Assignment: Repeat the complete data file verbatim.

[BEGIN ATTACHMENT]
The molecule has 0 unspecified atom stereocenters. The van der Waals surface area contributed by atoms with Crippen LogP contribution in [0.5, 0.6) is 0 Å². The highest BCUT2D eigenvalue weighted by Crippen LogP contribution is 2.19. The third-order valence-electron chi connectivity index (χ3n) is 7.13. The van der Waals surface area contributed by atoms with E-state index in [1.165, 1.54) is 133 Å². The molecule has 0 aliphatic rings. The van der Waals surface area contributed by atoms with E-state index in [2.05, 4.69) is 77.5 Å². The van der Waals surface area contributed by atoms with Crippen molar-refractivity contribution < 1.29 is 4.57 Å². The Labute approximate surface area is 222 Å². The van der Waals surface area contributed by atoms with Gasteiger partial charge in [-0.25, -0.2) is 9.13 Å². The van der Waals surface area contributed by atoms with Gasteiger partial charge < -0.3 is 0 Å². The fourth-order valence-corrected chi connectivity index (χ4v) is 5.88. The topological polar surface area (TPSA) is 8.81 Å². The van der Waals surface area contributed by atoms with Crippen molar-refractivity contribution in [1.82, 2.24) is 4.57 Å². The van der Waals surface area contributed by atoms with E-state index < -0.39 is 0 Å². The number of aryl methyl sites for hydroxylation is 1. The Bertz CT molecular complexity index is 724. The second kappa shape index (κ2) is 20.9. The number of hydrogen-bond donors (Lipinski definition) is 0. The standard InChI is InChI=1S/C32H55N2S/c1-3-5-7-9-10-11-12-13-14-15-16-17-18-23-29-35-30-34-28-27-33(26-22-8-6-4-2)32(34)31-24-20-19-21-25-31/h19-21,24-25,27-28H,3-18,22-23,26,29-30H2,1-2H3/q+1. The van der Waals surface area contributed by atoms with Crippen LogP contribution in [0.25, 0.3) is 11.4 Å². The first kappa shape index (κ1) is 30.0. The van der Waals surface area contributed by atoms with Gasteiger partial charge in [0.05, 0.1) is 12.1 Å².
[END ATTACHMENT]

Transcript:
The molecule has 0 unspecified atom stereocenters. The van der Waals surface area contributed by atoms with Crippen LogP contribution in [0.5, 0.6) is 0 Å². The highest BCUT2D eigenvalue weighted by Crippen LogP contribution is 2.19. The third-order valence-electron chi connectivity index (χ3n) is 7.13. The van der Waals surface area contributed by atoms with E-state index in [1.165, 1.54) is 133 Å². The molecule has 0 aliphatic rings. The van der Waals surface area contributed by atoms with E-state index in [2.05, 4.69) is 77.5 Å². The van der Waals surface area contributed by atoms with Crippen molar-refractivity contribution < 1.29 is 4.57 Å². The Labute approximate surface area is 222 Å². The van der Waals surface area contributed by atoms with Gasteiger partial charge in [-0.25, -0.2) is 9.13 Å². The van der Waals surface area contributed by atoms with Gasteiger partial charge < -0.3 is 0 Å². The fourth-order valence-corrected chi connectivity index (χ4v) is 5.88. The topological polar surface area (TPSA) is 8.81 Å². The van der Waals surface area contributed by atoms with Crippen molar-refractivity contribution in [1.82, 2.24) is 4.57 Å². The van der Waals surface area contributed by atoms with E-state index < -0.39 is 0 Å². The number of aryl methyl sites for hydroxylation is 1. The Bertz CT molecular complexity index is 724. The second kappa shape index (κ2) is 20.9. The number of hydrogen-bond donors (Lipinski definition) is 0. The standard InChI is InChI=1S/C32H55N2S/c1-3-5-7-9-10-11-12-13-14-15-16-17-18-23-29-35-30-34-28-27-33(26-22-8-6-4-2)32(34)31-24-20-19-21-25-31/h19-21,24-25,27-28H,3-18,22-23,26,29-30H2,1-2H3/q+1. The van der Waals surface area contributed by atoms with Crippen LogP contribution in [0.25, 0.3) is 11.4 Å². The first kappa shape index (κ1) is 30.0. The van der Waals surface area contributed by atoms with Gasteiger partial charge in [0.05, 0.1) is 12.1 Å².